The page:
Post Published on May 3, 2011.
Last Updated on April 24, 2016 by davemackey.
I have a hard time finding fiction books to read. In general, I read 90% non-fiction, with only 10% (or less) being fiction. Today, I finished another fiction novel – the debut volume by Jonathan Weyer entitled The Faithful.
The book clocks in at nearly 400 pages and is categorized as “Christian” and “Horror.” This may be the first volume I have ever read which has combined these two genres officially. Most other volumes which might fall into this category (e.g. some works by Dekker and Peretti) have been classified as thriller rather than horror. Certainly, that is the logical thing to do – calling oneself a horror novel is sure to slim down one’s Christian reading audience…
In The Faithful are hero is Aidan, a younger assistant pastor in a growing Ohio church who amidst horrific personal losses begins to question his faith. At the same time as his belief in God is falling to the wayside Aidan is experiencing a significant uptick in supernatural activity.
Aidan discovers his ex-fiancee has been murdered in a ritualistic manner and joins forces with our heroine, Det. Jennifer Brown to hunt down the killer. Along the way Aidan is joined by a motley crew of characters, most notably the eccentric and elderly Father Neal who has a heavy background in the occult.
- Weyer writes as someone from within the evangelical spectrum, evangelicals will be able to identify with the issues he raises – especially regarding relationships within the church.
- Weyer uses a witty sense of humor to draw our attention to the many shortcomings of the church while also reinforcing our faith in the God of the church.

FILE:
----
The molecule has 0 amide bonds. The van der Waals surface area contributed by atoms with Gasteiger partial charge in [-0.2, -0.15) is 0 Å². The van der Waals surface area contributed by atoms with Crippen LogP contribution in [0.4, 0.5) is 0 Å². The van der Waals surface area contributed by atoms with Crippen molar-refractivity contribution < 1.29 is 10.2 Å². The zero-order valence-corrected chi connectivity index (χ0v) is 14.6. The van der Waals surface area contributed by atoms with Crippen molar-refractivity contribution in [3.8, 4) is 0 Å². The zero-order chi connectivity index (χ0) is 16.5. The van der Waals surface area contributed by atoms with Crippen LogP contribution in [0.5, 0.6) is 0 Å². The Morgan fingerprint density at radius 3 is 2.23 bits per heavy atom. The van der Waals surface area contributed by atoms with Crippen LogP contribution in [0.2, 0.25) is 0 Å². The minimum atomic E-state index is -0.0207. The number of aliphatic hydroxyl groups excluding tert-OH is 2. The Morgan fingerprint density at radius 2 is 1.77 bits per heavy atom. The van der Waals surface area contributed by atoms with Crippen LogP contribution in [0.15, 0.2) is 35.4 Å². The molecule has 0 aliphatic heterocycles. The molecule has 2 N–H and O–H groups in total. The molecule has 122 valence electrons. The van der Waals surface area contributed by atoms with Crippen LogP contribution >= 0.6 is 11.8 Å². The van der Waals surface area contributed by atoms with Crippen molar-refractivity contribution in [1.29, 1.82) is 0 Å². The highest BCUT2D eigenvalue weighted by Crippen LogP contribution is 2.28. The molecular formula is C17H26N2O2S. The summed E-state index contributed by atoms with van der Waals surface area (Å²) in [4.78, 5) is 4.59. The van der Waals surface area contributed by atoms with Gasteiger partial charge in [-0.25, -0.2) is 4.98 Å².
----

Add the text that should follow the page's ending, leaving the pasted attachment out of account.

- Weyer probes a number of controversial issues and discusses them in a mature manner and it is evident that Weyer is well-read, not only in Christian literature, but also in secular literature – such as that written by Richard Dawkins.
- Weyer offers a compelling storyline that keeps you guessing right up until the end.
- The novel has a large number of spelling errors which detract from its readability.
- It ends with a bust instead of a bang. The build up is great, but one is let down at the end.
- While Weyer makes accurate criticisms of traditional evangelical interpretations of several Scriptures relating to the paranormal, the book overall embraces a somewhat hokey (imho) vision of the paranormal which stretches credulity.
- Weyer runs through traditional barriers within Christian literature with a fair frequency – mainly through the use of profanity but also through some edgy cross-gender scenes (think the lake scene in Peretti’s The Oath, but several times over).
For individuals who have been hurt by the church, this book is a healing read that wittily examines hypocrisy, legalism, fear-mongering, gossip, and so on within the church. While dealing with the paranormal, I found the contents not particularly scary – certainly not as frightening as some of the material published by Dekker and Peretti under the heading of thriller…but perhaps I’m just not easily spooked by ghost stories.
The exegetical arguments advanced throughout the work against some traditional evangelical interpretations of Scripture as relating to the paranormal deserve further consideration, but the book overall unfortunately undermines its own advances in this area by stepping too far beyond the bounds of its exegesis.
I’d wait for Weyer’s sophmore attempt. I expect it to correct many of the weaknesses in the current work. Though I don’t expect Weyer will curb the language elements (being from a “good” fundamentalist background I “know” that Presbyterians are all liberals [please note: I’m being humorous.])